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Mauritius Culture

Published on by mori

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The Mauritius culture is a reflection of the ethnic composition diversity. There are many festivals, like the religious ones: the Christmas, the October Divali-a Hindu lights festival, the Eid ul Fitr, which is the Islam fasting period’s end and which may vary from year to another because the Islamic calendar is not the same with the Gregorian one, or the Cavadee, another Hindu penitence festival.

The Mauritius culture includes Sega, which is the indigenous music of the island with bases in the Africa’s slaves. The Bhojpuri songs in their modern form can be heard in the countryside of the island where the predominant population is of Indian origin.

Part of the Mauritius culture, the literature had a conservative cast, with accent on the French language proper use. However, from the ‘30s, the writing was more progressive in content and in form (Lois Masson-L’etoile et le Clef, for example). The Mauritius culture saw the modern Creole literature’s birth in the ‘70s with a compilation of Charles Baissac Creole folktales- the first important work of Mauritian Creole.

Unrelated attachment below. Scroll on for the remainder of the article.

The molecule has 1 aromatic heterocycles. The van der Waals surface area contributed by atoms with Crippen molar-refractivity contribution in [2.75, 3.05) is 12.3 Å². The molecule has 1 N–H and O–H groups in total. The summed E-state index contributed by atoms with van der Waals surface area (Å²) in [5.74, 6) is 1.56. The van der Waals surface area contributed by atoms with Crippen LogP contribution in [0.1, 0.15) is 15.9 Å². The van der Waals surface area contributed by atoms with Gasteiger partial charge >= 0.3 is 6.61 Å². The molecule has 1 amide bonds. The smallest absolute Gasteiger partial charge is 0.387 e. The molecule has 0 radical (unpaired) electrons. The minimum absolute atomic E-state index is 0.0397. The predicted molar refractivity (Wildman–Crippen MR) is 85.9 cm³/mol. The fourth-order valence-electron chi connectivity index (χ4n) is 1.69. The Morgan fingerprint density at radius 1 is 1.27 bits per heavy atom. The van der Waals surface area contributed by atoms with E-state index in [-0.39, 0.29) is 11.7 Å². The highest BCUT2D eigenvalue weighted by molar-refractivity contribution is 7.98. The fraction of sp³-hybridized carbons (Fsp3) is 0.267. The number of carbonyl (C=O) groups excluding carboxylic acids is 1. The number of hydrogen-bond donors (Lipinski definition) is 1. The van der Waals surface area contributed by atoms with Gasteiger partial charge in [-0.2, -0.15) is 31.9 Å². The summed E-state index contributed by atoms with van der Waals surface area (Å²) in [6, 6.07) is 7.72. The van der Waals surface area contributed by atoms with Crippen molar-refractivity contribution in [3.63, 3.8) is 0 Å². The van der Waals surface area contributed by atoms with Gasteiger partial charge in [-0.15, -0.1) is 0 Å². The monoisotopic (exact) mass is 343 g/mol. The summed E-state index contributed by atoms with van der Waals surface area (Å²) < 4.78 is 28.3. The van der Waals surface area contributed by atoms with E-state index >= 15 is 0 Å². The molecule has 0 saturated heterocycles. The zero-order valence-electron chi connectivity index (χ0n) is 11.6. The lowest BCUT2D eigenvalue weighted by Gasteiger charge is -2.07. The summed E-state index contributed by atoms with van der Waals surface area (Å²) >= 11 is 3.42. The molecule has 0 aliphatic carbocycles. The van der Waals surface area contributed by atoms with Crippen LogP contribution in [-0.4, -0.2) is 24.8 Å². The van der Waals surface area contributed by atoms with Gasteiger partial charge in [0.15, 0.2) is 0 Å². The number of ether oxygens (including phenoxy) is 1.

In the 20th century, the Indian and the Hindi languages literature evolved once with the Indian community rise. Abhimanyu Unnuth is important writer in Hindi and part of the Mauritius culture. The Red Sweat (Lal Pasina) is a strong story of the Indian workers’ travails in the 19th century, well received by the India’s literary circles.

The Mauritius literature in the French language, on the ‘60s and the ‘70s had the esoteric and symbolic character poetry as the main character, with derivations from the powerful interest of the Mauritian spirituality and society. The representatives of this area are: Malcom de Chazal, Jean Claude d’Avoine, Jean Fanchette, Raymond Chasle. The return of the prose in the Mauritius culture happened in the ‘80s and the ‘90s as result of the needing to say the fast changes in an industrialized society.

Jean Marie Le Clezio, a French writer with great success in the ‘80s of his work ‘Le chercheur d’or’, also influenced the comeback of the prose. The parents of this modern writing leading figure were from Mauritius too. The story of his book has his grandfather’s adventures as basics. This man spent a lot of time searching for the treasure of the pirates in Rodrigues, had a huge interest regarding the Mauritius culture and offered important help to the island writing’s development.

Among the important contemporary writers are: Sedley Richard Assone with ‘Of love and other poems’, Ananda Devi Nursimloo with ‘Sigh’ and Carl de Souza with ‘The house which walked towards the horizon’. Although Mauritius has been a British colony for 158 years, there is little literature written in English on the island. Still, there are some very important exceptions represented by two authors: R. Bucktowar, the author of ‘A temple on the Island’ and Lindsey Collen which is a writer but also social activist. He wrote Mutiny, some novels that received very favorable reviews on island and abroad.